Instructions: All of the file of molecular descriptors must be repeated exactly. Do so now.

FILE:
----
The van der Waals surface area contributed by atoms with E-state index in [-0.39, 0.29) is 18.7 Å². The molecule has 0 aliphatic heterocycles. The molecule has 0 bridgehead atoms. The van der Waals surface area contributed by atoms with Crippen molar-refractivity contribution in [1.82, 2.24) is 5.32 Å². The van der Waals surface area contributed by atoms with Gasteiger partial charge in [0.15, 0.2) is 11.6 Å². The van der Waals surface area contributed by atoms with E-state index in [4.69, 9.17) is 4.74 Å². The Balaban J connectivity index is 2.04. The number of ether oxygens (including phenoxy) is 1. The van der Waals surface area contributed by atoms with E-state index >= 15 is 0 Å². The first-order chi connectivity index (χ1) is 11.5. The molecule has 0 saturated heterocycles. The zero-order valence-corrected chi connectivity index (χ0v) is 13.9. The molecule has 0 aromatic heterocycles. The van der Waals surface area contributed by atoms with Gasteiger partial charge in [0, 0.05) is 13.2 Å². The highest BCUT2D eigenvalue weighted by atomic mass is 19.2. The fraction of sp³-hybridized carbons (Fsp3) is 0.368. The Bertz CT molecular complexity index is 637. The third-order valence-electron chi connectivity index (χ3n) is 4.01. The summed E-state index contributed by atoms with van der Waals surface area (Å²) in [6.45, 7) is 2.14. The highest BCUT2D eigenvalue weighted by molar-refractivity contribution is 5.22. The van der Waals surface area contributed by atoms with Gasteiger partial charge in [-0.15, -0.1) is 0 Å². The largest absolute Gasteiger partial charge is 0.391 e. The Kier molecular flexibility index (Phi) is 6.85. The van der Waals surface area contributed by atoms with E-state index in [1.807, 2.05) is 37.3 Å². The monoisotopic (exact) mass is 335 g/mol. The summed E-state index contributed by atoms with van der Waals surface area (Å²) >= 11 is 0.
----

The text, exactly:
The van der Waals surface area contributed by atoms with E-state index in [-0.39, 0.29) is 18.7 Å². The molecule has 0 aliphatic heterocycles. The molecule has 0 bridgehead atoms. The van der Waals surface area contributed by atoms with Crippen molar-refractivity contribution in [1.82, 2.24) is 5.32 Å². The van der Waals surface area contributed by atoms with Gasteiger partial charge in [0.15, 0.2) is 11.6 Å². The van der Waals surface area contributed by atoms with E-state index in [4.69, 9.17) is 4.74 Å². The Balaban J connectivity index is 2.04. The number of ether oxygens (including phenoxy) is 1. The van der Waals surface area contributed by atoms with E-state index >= 15 is 0 Å². The first-order chi connectivity index (χ1) is 11.5. The molecule has 0 saturated heterocycles. The zero-order valence-corrected chi connectivity index (χ0v) is 13.9. The molecule has 0 aromatic heterocycles. The van der Waals surface area contributed by atoms with Gasteiger partial charge in [0, 0.05) is 13.2 Å². The highest BCUT2D eigenvalue weighted by atomic mass is 19.2. The fraction of sp³-hybridized carbons (Fsp3) is 0.368. The Bertz CT molecular complexity index is 637. The third-order valence-electron chi connectivity index (χ3n) is 4.01. The summed E-state index contributed by atoms with van der Waals surface area (Å²) in [6.45, 7) is 2.14. The highest BCUT2D eigenvalue weighted by molar-refractivity contribution is 5.22. The van der Waals surface area contributed by atoms with Gasteiger partial charge in [-0.15, -0.1) is 0 Å². The largest absolute Gasteiger partial charge is 0.391 e. The Kier molecular flexibility index (Phi) is 6.85. The van der Waals surface area contributed by atoms with E-state index in [1.807, 2.05) is 37.3 Å². The monoisotopic (exact) mass is 335 g/mol. The summed E-state index contributed by atoms with van der Waals surface area (Å²) >= 11 is 0.